Fighting wars by remote control
Robots are revolutionising warfare, but what are the ethical implications?
Last Modified: 30 Jun 2010 09:46 GMT

When the US invaded Iraq in 2003, it was only using a handful of "unmanned aerial systems" - otherwise known as "drones".

Today the US has ground, aerial, marine and stationary robots in Iraq, Afghanistan, Pakistan, Somalia and Yemen - one robot can even operate an M-16 rifle and a rocket launcher.

On Tuesday's Riz Khan we look at the de-humanisation of war as robot combat gathers momentum, and we explore the legal implications of the latest advances in military technology.

Joining the programme in Washington DC is PW Singer, a former defence adviser on Barack Obama's presidential campaign and author of Wired for War: The Robotics of Revolution and Conflict in the 21st Century, and from Geneva, Philip Alston, the independent UN investigator on extrajudicial killings.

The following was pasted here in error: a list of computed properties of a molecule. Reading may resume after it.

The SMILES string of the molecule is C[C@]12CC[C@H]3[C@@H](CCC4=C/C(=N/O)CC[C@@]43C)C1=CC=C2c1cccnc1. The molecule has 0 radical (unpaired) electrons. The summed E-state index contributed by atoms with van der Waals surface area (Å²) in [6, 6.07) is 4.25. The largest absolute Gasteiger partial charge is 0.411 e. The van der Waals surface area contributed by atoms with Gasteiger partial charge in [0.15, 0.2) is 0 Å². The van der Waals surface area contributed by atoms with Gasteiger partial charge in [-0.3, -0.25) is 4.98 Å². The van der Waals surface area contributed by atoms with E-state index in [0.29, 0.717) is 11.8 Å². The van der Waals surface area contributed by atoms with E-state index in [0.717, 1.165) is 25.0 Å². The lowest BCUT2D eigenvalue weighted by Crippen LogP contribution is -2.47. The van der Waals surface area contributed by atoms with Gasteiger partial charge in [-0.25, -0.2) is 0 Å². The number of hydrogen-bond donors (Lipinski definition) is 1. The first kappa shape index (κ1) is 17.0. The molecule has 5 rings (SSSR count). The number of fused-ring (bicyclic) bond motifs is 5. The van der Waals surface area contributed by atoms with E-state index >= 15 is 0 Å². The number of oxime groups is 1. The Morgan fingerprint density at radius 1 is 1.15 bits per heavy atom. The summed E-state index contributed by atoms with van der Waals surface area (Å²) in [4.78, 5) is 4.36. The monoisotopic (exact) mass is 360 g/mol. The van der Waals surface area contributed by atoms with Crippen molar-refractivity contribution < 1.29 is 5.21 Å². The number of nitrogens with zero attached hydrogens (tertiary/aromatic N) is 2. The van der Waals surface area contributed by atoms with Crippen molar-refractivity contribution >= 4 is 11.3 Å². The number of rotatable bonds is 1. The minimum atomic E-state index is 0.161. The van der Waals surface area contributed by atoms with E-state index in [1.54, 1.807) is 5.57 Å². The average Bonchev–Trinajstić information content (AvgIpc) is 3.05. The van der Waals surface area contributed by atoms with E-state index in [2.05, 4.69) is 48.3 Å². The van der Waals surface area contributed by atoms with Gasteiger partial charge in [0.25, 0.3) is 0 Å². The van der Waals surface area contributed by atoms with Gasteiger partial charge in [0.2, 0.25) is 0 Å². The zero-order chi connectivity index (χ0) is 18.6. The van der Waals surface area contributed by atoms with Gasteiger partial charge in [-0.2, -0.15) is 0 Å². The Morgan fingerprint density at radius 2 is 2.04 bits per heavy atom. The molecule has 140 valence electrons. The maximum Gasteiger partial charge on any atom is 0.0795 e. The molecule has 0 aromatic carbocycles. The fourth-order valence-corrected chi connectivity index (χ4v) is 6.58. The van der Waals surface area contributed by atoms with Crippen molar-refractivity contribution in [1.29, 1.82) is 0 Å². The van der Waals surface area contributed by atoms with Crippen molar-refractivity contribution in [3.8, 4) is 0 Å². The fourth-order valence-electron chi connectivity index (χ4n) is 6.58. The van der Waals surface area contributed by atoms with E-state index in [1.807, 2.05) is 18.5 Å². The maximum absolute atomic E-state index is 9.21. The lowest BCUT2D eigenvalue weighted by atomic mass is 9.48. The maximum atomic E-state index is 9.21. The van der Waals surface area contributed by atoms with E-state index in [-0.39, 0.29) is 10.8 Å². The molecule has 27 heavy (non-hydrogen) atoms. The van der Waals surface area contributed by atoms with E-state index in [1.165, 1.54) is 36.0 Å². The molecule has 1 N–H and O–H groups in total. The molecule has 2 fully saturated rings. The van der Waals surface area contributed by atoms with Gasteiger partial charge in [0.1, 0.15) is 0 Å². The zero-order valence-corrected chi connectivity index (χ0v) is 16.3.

This episode of the Riz Khan show aired from Tuesday, June 29, 2010.

Al Jazeera
Topics in this article
Featured on Al Jazeera
UNHCR says hundreds of people trapped in Yaloke town risk death if they are not evacuated to safety urgently.
'Justice for All' demonstrations swell across the US over the deaths of African Americans in police encounters.
Six former Guantanamo detainees are now free in Uruguay with some hailing the decision to grant them asylum.
Disproportionately high number of Aboriginal people in prison highlights inequality and marginalisation, critics say.
Long-standing dispute over Christian use of the word 'Allah' raises concerns about a very un-Merry Christmas.
The threat posed by ISIL has prompted thousands of young Kurds to join the PKK.
Baja California - with its own grim history of disappeared people - finds a voice in the fight against violence.
Russian feminist rockers fight system holding 700,000 - the world's largest per capita prison population after the US.
Weeks of growing protests against Muslims continue in Dresden with 15,000 hitting the streets last Monday.